US jobless claims reach 38.6-million since start of lockdown
Clerical errors distort some data
New York — Millions more Americans applied for unemployment benefits last week, indicating major job losses are continuing two months after the coronavirus pandemic started shuttering businesses.
Initial jobless say for regular state programmes totalled 2.44-million in the week ended May 16, labour department figures showed Thursday. The prior week’s figure was revised down by 294,000 to 2.69-million after a clerical error by Connecticut labour officials inflated the overall nationwide figure.
The latest report was marred by another data-entry error, this time from Massachusetts. An official with the northeastern state said in an e-mail that it had 115,952 initial say last week under the federal Pandemic Unemployment Assistance programme, not the 1,184,792 shown in the US labour department’s report.
That means nationwide say under the programme — which expands unemployment benefits to those not traditionally eligible, such the self-employed and gig workers — were actually about half of the reported 2.23-million figure.
Since efforts to the contain Covid-19 pandemic rapidly shut down the US economy in mid-March, about 38.6-million initial unemployment insurance say have been filed under state programmes. That two-month total is roughly equivalent to all of the initial say filed during the Great Recession.
Continuing say — the total number of Americans receiving unemployment benefits — increased to a record 25.1-million in state programmes the week ended May 9. That sent the insured unemployment rate, or the number of people now receiving unemployment insurance as a share of the total eligible labour market, to 17.2% for that period.
Economists are monitoring continuing say to gauge the breadth of the recovery in the labour market as states begin to reopen their economies.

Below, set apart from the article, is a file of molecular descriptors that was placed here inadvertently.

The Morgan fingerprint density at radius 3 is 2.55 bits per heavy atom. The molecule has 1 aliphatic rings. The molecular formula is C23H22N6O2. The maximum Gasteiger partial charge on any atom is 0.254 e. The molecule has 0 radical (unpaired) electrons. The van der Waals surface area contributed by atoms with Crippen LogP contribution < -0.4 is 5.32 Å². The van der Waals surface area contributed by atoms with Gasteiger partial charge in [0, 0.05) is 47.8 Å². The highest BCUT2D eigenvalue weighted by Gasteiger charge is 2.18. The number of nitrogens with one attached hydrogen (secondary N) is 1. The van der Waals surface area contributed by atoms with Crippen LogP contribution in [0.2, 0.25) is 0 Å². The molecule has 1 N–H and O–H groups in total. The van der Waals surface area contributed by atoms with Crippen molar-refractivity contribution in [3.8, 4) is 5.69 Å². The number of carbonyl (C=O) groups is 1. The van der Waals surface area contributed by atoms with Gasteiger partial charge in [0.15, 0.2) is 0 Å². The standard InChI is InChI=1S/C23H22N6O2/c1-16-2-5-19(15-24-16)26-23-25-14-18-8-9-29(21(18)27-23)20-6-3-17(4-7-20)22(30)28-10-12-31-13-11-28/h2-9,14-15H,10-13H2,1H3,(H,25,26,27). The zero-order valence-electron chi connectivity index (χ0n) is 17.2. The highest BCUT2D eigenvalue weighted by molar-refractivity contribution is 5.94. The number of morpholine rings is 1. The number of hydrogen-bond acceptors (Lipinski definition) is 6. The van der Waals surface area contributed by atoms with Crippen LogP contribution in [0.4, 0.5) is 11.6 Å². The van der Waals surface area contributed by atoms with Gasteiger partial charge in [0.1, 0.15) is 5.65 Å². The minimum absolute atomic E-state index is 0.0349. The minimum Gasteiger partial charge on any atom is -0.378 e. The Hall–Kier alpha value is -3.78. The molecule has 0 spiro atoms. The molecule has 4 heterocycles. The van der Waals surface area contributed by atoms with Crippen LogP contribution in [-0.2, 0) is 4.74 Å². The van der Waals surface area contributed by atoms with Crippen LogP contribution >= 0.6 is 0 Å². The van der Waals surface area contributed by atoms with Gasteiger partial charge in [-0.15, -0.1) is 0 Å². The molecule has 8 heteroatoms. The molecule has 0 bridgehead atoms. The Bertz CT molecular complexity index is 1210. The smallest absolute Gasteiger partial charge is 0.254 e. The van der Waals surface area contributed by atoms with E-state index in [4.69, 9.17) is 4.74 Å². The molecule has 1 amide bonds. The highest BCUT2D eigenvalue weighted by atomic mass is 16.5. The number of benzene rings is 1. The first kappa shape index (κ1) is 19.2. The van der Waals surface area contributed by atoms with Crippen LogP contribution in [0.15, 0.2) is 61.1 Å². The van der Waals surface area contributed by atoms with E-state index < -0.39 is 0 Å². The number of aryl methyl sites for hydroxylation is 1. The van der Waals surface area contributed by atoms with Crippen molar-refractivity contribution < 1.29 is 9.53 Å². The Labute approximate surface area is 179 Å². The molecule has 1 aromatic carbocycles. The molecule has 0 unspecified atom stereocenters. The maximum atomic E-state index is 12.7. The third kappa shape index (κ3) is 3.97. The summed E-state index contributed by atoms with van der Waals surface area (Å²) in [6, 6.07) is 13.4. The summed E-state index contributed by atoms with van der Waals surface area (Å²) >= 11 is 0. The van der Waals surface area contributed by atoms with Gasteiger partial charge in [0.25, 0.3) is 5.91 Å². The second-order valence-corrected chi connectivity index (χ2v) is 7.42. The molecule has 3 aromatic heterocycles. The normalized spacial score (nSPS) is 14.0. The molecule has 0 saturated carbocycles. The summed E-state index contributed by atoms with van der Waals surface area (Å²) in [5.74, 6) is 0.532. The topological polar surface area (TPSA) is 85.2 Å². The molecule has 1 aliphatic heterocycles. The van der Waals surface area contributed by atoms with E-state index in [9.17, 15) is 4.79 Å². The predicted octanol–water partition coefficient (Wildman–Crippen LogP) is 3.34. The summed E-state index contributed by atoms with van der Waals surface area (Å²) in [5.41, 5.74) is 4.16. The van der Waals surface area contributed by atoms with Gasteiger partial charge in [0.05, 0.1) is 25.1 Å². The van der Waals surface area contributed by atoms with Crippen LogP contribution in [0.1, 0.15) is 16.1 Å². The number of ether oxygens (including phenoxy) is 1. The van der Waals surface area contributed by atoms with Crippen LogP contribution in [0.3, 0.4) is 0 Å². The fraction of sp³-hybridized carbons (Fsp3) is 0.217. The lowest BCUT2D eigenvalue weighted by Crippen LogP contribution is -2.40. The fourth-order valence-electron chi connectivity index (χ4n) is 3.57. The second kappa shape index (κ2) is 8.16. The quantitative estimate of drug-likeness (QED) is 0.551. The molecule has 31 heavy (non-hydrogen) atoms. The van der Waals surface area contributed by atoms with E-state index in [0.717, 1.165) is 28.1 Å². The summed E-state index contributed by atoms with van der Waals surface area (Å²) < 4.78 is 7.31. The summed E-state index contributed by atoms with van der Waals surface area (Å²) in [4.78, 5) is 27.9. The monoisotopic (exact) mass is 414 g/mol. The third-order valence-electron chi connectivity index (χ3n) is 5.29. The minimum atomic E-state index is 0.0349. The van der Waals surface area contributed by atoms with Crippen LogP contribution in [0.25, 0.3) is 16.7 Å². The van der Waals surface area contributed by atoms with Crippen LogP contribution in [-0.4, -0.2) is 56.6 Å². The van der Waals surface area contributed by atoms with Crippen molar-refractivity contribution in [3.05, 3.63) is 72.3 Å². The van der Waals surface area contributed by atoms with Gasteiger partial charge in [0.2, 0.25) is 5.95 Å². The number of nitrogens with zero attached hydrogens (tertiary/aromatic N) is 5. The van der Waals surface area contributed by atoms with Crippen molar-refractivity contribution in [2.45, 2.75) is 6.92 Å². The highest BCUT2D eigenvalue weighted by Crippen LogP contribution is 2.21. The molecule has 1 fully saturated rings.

One potential silver lining in the figures: the majority of states reported a decline in continuing say, a sign that reopenings are bringing people back to work in many parts of the country. The weekly increase in continuing say owed to large increases in California and Florida, and the California rise owes in part to a biweekly filing cycle for aid recipients.
While most states showed a decline in initial say last week, the data showed significant increases in California, New York and Washington.
Jobless say have reached into the millions on a weekly basis since mid-March, underscoring the depth and breadth of job losses. States have begun to relax restrictions to varying degrees, offering job opportunities for many who found themselves in the firing line.
While that’s a positive development, openings are gradual and far short of need. As the pandemic drags on, the ripple effects will continue to grow, possibly reaching those who — until that point — were still employed.
Unemployment is expected to remain elevated through the end of 2021, and Federal Reserve chair Jerome Powell told legislators earlier this week that longer-term joblessness risks extended damage to the economy.